Creating a daily routine for your homeschool can add structure and direction to your homeschool day, help you and your students be more productive, and make the school year more fun.
Ready to teach your kids at home? You’ve researched until you’re blue in the face; you’ve shopped until you’re ready to drop; you’re all tooled up for homeschooling. Now’s when the rubber hits the road.
But, how do you get things done? Where do you start? How do you stay on track?
Creating a daily schedule or routine can be a great thing to add structure and direction to your homeschool day. Yet, you’re not going to find a magic bullet or a one-size-fits all routine.
There are families who will be drawn to a minute-by-minute schedule, while others will lend themselves to a basic outline that can be tweaked on a day-to-day basis. You have to find what works for you. Here’s how:
Creating a Daily Routine for Your Homeschool
What you choose
will should ultimately be determined by what works best for your family. What works best will change with the seasons.
Yeah, you knew that successful homeschooling was a moving target, right? However, if you don’t have a target, you’ll hit nothing. So, set a schedule or daily routine for the beginning of the year, realizing that it will need some tweaking as the year progresses.
By schedule or routine, I mean the basic guideline, a map, for how your school days will go.
Here’s an example:
- BREAKFAST: 7 am
- Morning meeting: Pray, talk about the day, read alouds, etc.
- Handwriting/Language Arts
- Quitting Time and Clean up: 3:00
When my kids were younger, time blocking was the only way to get things done. I couldn’t function with a minute-by-minute schedule, but I needed ranges to guide us and keep us on track.
Time blocking is important, just remember that it may get frustrating if math takes 60 minutes instead of 45 and your whole day goes wonky as a result. Give yourself lots of margin and remember to hold things loosely.
Here are some things to consider as you create your daily schedule or routine:
1. What time of day are you and your kids strongest?
Homeschooling gives you lots of freedom to choose, particularly what time of day you start and when you call it quits.
Go with your strengths and set up your school day for when you and especially your kids are at your collective best.
If your kids are doing distance learning, you may not have a lot of choice as to when the class meetings are held, but you do have sway as to when your child will work on his assignments. You’re not locked into the traditional hours for lessons and/or homework.
2. What activities take the most energy?
If Math is a breeze, but Language Arts is a little slower going, be strategic in when you cover each subject. Will your child do better with the harder subject when she’s fresh in the morning or would knocking out some “easy subjects” help her build traction throughout the day?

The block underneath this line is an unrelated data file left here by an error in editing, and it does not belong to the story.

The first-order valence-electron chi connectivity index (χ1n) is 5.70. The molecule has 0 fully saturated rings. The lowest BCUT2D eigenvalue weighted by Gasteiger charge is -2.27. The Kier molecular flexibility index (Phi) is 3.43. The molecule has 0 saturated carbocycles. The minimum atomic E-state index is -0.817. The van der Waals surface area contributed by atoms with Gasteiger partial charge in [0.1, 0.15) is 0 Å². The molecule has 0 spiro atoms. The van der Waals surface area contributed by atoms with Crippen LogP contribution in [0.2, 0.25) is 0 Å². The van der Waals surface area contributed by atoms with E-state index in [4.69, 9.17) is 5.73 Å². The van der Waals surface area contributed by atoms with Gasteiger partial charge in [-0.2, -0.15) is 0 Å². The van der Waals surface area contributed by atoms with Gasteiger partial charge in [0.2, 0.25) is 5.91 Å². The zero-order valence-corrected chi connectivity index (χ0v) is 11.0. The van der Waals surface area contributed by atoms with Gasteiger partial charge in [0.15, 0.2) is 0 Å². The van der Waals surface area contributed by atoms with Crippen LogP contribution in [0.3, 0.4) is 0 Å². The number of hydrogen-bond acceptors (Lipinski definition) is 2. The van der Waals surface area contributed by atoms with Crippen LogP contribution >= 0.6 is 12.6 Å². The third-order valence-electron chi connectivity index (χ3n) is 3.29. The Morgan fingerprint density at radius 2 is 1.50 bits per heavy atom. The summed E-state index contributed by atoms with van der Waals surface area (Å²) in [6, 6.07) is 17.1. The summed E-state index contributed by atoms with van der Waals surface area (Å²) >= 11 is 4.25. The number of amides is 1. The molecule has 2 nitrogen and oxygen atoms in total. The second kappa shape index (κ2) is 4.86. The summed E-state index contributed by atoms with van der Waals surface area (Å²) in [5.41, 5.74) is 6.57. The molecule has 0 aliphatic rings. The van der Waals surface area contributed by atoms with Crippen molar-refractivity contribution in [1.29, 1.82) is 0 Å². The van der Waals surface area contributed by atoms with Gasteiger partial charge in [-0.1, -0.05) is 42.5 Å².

Eating the frog is not always the way to go. You know your kids.
Test out the different theories and see what works best for you. It may be that you just mix it up from day to day. You now have the freedom to go with the flow!
3. Are you including regular breaks and “fun school”?
All work and no play makes Jack a dull boy. Make sure that you are including snack breaks, “recess,” and some more “fun” educational activities throughout the day.
Mix up the media that you use for learning. Listen to audio books, do math on the computer (or on paper!), go on a nature walk.
Get everyone outside several times a day. Consider taking a walk around the block to get the blood pumping and the lungs refreshed. Everyone will feel better for it and concentration will be improved.
4. Have you scheduled quitting time?
In my early years of homeschooling, I would decide on the things we needed to do in a day and keep at it, regardless of the time. If we started late, then we worked late.
But, when the sun went down (albeit early on a Kansas winter night) and my kid was still doing his math, I realized that enough was enough.
Nowadays, we try to wrap up by 3:30 at the latest so that we can have an official quitting time. If someone’s been lagging throughout the day, then they do homework later in the evening.
5. Don’t forget happy hour.
Since we don’t school in a “traditional” manner, my kids aren’t coming home for an afterschool snack. That doesn’t mean we don’t need one.
Hubs is usually home by 3, making it a perfect time to reconnect as a family, switch gears from “working,” clean up school work, and enjoy a healthy snack to hold us over until dinnertime.
Now, of course, if you’re teaching more than one child at home, you’ll have more factors to think about and more personalities to mix into the fold. Every day looks different when you teach your kids at home.
6. Make adjustments for special days.
Are there certain days that don’t follow the rest of your week? Perhaps music lessons take up a big portion of a Monday.
If so, don’t force Monday to fit the Tuesday to Friday template. You’ll feel crazy! Make a different routine for Mondays.
Organize your homeschool days with a routine!
Creating a daily routine can be a great way to give direction to your homeschool days. It just may be the organizational tool you’ve been missing. If you don’t have a routine set up, consider it this school year!
How do YOU create a daily routine that works for you?
This post was originally published August 16, 2011. It has been updated for content and clarity.